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  #1  
Old 11-26-2005, 03:59 PM
SnowAngelChristmas SnowAngelChristmas is offline
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Questions

This is the Place to ask any questions that you may have or answer the questions of others.

This may sound relly weird But here's mine -

Who invented the meatball? Did someone just say "Ah, yes. Meat is good but, would be better in ball form!"
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Old 12-06-2005, 02:37 PM
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yes
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Old 12-06-2005, 04:22 PM
Smemorina Smemorina is offline
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Who has invented the meatball does not know it, but to it appeals to to me in many ways of meat - grass (I do not know is written well), laughed excluded those poisoned...

ciaoooo
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Old 12-26-2005, 04:06 PM
SnowAngelChristmas SnowAngelChristmas is offline
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Originally Posted by Smemorina


Who has invented the meatball does not know it, but to it appeals to to me in many ways of meat - grass (I do not know is written well), laughed excluded those poisoned...

ciaoooo
possible. quite possible.
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  #5  
Old 12-28-2005, 05:00 PM
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AuntieMistletoeDear AuntieMistletoeDear is offline
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AuntieMistletoeDear you could wrap up and put under the treeAuntieMistletoeDear you could wrap up and put under the treeAuntieMistletoeDear you could wrap up and put under the treeAuntieMistletoeDear you could wrap up and put under the treeAuntieMistletoeDear you could wrap up and put under the treeAuntieMistletoeDear you could wrap up and put under the treeAuntieMistletoeDear you could wrap up and put under the treeAuntieMistletoeDear you could wrap up and put under the treeAuntieMistletoeDear you could wrap up and put under the treeAuntieMistletoeDear you could wrap up and put under the treeAuntieMistletoeDear you could wrap up and put under the tree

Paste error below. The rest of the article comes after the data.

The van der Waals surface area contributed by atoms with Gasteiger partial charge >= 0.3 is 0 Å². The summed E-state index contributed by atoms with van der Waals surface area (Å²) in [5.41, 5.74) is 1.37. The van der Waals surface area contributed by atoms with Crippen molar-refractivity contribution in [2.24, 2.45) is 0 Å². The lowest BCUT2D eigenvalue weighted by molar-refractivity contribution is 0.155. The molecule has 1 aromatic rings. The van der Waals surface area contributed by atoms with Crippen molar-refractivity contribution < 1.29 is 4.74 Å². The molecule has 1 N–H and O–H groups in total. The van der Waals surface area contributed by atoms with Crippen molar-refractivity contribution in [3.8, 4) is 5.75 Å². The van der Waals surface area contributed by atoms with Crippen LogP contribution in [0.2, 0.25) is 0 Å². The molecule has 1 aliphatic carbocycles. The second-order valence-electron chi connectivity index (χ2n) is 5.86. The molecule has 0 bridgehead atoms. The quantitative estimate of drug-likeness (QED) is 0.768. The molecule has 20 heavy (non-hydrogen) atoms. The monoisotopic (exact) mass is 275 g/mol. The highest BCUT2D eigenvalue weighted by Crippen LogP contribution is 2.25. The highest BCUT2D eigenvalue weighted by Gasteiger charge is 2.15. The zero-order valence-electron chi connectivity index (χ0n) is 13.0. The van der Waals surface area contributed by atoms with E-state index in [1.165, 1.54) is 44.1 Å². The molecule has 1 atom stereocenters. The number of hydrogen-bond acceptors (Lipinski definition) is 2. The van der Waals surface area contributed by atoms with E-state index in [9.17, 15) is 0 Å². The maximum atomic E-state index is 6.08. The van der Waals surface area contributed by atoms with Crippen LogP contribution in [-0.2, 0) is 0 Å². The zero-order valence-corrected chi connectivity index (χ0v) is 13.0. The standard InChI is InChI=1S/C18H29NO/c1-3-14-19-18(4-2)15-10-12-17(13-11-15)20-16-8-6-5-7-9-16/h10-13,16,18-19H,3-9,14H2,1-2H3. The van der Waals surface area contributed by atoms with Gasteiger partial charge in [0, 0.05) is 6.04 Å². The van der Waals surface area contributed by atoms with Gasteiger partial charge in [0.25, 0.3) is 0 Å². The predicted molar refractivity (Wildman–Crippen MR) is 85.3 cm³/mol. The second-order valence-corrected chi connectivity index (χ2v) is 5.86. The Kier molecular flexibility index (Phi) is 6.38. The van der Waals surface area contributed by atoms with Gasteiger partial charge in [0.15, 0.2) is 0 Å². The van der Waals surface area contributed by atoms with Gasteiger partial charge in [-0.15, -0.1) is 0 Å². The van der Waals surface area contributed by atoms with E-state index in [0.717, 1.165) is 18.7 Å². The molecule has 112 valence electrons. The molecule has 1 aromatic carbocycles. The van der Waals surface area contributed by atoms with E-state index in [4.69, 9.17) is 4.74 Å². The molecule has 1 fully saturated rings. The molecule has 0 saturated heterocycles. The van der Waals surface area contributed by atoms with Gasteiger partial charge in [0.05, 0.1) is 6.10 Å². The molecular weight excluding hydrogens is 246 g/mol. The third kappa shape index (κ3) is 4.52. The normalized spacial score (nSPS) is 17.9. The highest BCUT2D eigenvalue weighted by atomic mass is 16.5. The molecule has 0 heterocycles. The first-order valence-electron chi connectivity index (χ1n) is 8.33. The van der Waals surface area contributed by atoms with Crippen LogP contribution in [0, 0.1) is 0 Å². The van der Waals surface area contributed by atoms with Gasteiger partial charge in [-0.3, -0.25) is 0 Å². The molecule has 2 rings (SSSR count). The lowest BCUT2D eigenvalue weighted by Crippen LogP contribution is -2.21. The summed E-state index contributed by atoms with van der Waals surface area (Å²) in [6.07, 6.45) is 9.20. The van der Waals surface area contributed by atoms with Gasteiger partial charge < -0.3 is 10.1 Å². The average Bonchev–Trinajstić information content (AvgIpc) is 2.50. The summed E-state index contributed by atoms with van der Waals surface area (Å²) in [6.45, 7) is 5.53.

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The use of "meatball" for "any combination of raw or cooked meat shaped into balls" dates back at least to 1838 (the Oxford English Dictionary's oldest citation). An 1877 recipe used mutton and veal necks, but variously seasoned meatballs had been known by other names in other cultures. There were spicy Greek keftedes containing minced veal, onions, herbs, and breadcrumbs; olde English pome-dorries (dating back to at least A.D. 1381) made of beef and egg yolks or pork liver and flour; and the much loved Italian and Swedish meatballs.

Origin of the Meatball - here is one theory to answer your question . . .